I was online looking for a way to post links for Google, when I received a mysterious phone call from Your Ecommerce Support (YES) International, LLC, telling me I could make money from selling items on a website they would provide. They began asking questions about my credit cards and their credit limits, explaining to me that I would be making money from the website to pay off the credit card debt. I stupidly allowed them to charge $5895.00 to my credit card to build me a website, without knowing a thing about the companies. They wanted to know personal things about my situation so that I could give a testimonial to their companies’ services.
I had a “coach” assigned to me and had three weekly “coaching” sessions that didn’t amount to much as far as education was concerned. Those three sessions were the only thing I received from these companies besides a lot of pressure to continue the program and lies. Then I received an unscheduled phone call telling me that there was another fee of $9,300.00 for the website. I was practically hysterical since I couldn’t afford the first charge and it was too late to rescind the first contract. They put me on hold while they called my credit card companies, charging 3-6 sums per card, fishing to see how much credit I had. They maxed out two cards. Another card I had to get renewed, and I was supposed to max that card out when it arrived. They said they would lower the fee to $8,300.00 since I didn’t even have that much credit left for $9,300.00. With both contracts, I was instructed how to sign electronically without being given a chance to read the contracts.
The next day I read the second contract and was still extremely frantic, especially since by now I had a credit card bill due from the first contract with no money to pay it. I called and expressed how upset I was about not knowing about the second fee in the first place. They had lied by omission by not telling me about the second astronomical fee. Brandon Smith said I didn’t have to pay the money from the third credit card until I was satisfied. Since that didn’t help me at all, I decided to do some research on these companies, and I was shocked at what I read. The companies asked for other peoples’ credit card limits, too, plus charged much lower fees than what they were charging me: $2,500.00 for what they charged me $5,895.00, and $1,500.00 for what they charged me $8,300.00. There were complaints about the quality of the websites produced and plenty of dissatisfaction over the suppliers used for the sites. And there were some people worse off than I was, monetarially. I immediately emailed the Coaching Department, on April 26, 2012, rescinding my second contract. Brandon Smith happened to call minutes after my rescission, and all he did was pressure me to continue. They had already charged my cards for the second contract and to this day have not removed the charges although I rescinded within the three days anyone legally has to nullify a contract.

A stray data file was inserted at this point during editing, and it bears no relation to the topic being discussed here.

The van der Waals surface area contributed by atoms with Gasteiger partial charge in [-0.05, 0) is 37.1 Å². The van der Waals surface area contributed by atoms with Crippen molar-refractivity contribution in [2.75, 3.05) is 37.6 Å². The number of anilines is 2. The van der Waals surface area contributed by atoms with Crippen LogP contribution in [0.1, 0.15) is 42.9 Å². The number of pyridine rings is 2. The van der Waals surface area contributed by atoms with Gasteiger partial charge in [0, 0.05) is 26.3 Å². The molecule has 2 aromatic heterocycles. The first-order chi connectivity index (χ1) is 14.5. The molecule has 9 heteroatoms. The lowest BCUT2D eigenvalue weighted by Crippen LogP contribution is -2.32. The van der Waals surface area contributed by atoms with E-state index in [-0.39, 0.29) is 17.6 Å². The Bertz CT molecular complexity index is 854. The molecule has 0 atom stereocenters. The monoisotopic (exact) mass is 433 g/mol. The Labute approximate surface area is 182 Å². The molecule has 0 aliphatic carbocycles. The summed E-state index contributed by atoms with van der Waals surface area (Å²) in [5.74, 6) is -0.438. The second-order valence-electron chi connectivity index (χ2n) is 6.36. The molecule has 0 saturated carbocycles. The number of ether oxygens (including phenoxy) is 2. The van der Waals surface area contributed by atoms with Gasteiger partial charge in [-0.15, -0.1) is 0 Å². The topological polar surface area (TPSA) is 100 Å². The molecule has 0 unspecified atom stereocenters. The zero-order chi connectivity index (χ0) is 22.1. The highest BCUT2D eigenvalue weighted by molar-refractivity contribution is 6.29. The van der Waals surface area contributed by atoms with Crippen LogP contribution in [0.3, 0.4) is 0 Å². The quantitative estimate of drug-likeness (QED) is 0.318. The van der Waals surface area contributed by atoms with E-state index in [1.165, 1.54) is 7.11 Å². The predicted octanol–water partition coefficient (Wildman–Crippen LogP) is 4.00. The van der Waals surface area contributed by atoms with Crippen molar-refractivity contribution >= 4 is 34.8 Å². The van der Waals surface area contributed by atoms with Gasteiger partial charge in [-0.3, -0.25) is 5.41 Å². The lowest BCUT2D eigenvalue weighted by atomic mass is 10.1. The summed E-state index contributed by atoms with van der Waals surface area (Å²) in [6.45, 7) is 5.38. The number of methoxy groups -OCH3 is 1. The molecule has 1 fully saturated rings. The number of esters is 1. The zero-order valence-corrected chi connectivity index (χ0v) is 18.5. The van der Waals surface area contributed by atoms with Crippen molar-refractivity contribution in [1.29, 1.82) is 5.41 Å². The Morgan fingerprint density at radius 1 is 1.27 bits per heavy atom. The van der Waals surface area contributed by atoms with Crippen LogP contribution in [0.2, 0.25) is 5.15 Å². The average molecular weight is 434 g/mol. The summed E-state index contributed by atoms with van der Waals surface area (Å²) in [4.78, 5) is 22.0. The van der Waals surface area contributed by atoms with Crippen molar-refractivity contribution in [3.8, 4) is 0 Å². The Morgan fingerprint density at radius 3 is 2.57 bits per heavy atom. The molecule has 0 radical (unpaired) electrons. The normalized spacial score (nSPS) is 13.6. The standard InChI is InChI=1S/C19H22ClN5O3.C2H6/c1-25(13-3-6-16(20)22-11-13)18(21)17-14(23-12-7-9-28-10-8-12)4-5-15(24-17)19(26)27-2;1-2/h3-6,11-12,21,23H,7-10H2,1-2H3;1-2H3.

I followed up my email rescission with a letter the next day to the corporate office and, on April 30, 2012, sent by certified mail, a letter representing my good faith attempt at resolving these issues. I said I would pay for the three “coaching” sessions I received and asked for the rest of my money back. I felt this was a generous offer considering the deceit and lies from these companies and the fact that the three sessions was all I did indeed receive from them. Over three weeks have passed, and I’ve had approximately ten phone calls from these companies, all from people supposedly not knowing that I had dropped out and asked for my money back. When Murray Tucker called, he threatened me with one of their recorded phone conversations and laughed when I mentioned getting an arbitrator. When one of my credit card banks called them, I received a phone call to schedule me for an appointment with the department that handles complaints, but they didn’t have an opening for a week.
I hope this report saves someone from falling for these companies’ lies. It’ll be worth it.